All patients completed a QOL questionnaire and then, patients in the intervention group received CBT in eight 45-minute sessions. The contents of the CBT program included a general introduction to CBT, CBT goals, and patients’ expectations, cognitive patterns, thought-feeling relationships, information-processing errors, methods for identifying irrational thoughts, documentation of dysfunctional thoughts, thought evaluation (through verbal challenges and behavioral experiment), the downward arrow technique, transitional beliefs and underlying assumptions, and the analysis of the advantages and disadvantages of the Socratic questioning of the thoughts which causes negative feelings. Patients in the control group did not receive CBT. In the end, all patients in both groups re-completed the QOL questionnaire.
The 36-item Short Form Survey (SF-36) was used to quantify QOL. It has 36 items in eight domains, namely physical functioning, role limitations due to physical health, role limitations due to emotional problems, energy/fatigue, emotional well-being, social functioning, pain, and general health. Each domain contains 2 - 10 items and its total score is calculated by summing the score of its items. The total score of SF-36 and its domains can range from 0 to 100, with higher scores showing better QOL (17). The reliability of the Persian SF-36 was confirmed in an earlier study with Cronbach’s alpha values of 0.65 - 0.90 for its domains and a total test-retest correlation coefficient of 0.75 (18).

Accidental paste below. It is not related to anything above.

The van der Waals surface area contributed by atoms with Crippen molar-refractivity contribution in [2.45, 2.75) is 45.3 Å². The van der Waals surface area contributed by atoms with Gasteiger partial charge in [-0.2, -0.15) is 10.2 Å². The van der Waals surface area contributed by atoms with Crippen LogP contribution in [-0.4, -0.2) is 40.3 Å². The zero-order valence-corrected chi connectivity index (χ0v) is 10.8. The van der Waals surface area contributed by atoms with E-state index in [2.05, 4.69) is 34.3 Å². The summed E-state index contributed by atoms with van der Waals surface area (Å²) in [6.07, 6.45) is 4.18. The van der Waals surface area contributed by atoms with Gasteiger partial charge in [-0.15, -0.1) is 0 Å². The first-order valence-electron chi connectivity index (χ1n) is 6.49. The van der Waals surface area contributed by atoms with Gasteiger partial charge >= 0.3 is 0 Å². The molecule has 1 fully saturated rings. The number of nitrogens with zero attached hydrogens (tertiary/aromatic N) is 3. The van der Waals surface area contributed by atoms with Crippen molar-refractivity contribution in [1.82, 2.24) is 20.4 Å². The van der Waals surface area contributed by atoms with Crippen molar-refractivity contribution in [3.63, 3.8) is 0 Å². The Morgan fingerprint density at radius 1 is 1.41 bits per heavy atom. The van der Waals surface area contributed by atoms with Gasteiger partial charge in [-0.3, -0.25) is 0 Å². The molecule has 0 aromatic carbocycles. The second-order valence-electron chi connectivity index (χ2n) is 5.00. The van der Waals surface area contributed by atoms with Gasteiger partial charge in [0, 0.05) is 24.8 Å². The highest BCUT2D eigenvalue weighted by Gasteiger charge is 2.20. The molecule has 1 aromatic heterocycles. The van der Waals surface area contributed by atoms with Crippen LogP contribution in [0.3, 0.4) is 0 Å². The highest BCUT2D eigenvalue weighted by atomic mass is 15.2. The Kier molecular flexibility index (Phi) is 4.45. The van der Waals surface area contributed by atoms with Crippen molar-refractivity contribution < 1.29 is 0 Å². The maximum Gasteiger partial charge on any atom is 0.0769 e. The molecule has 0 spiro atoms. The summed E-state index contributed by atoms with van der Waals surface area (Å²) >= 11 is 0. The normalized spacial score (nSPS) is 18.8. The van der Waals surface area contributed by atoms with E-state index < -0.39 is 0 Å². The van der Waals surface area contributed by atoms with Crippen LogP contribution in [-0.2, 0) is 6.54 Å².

Data were analyzed using the SPSS software (v. 15.0). Initially, the normality of the scores of QOL and its domains was tested through the Kolmogorov-Smirnov test. Results showed that the scores of the social functioning and the pain domains had non-normal distributions. Accordingly, within- and between-group comparisons respecting the scores of QOL and all its domains, except for the social functioning and the pain domains, were made through the paired- and the independent-sample t tests. Moreover, within- and between-group comparisons respecting the scores of the social functioning and the pain domains were made by running the Wilcoxon signed-rank and the Mann-Whitney U tests. The significance level was considered less than 0.05.
There were no statistically significant differences between the study groups respecting patients’ gender, age, marital status, educational status, and the duration of affliction by hepatitis B (P > 0.05; Table 1).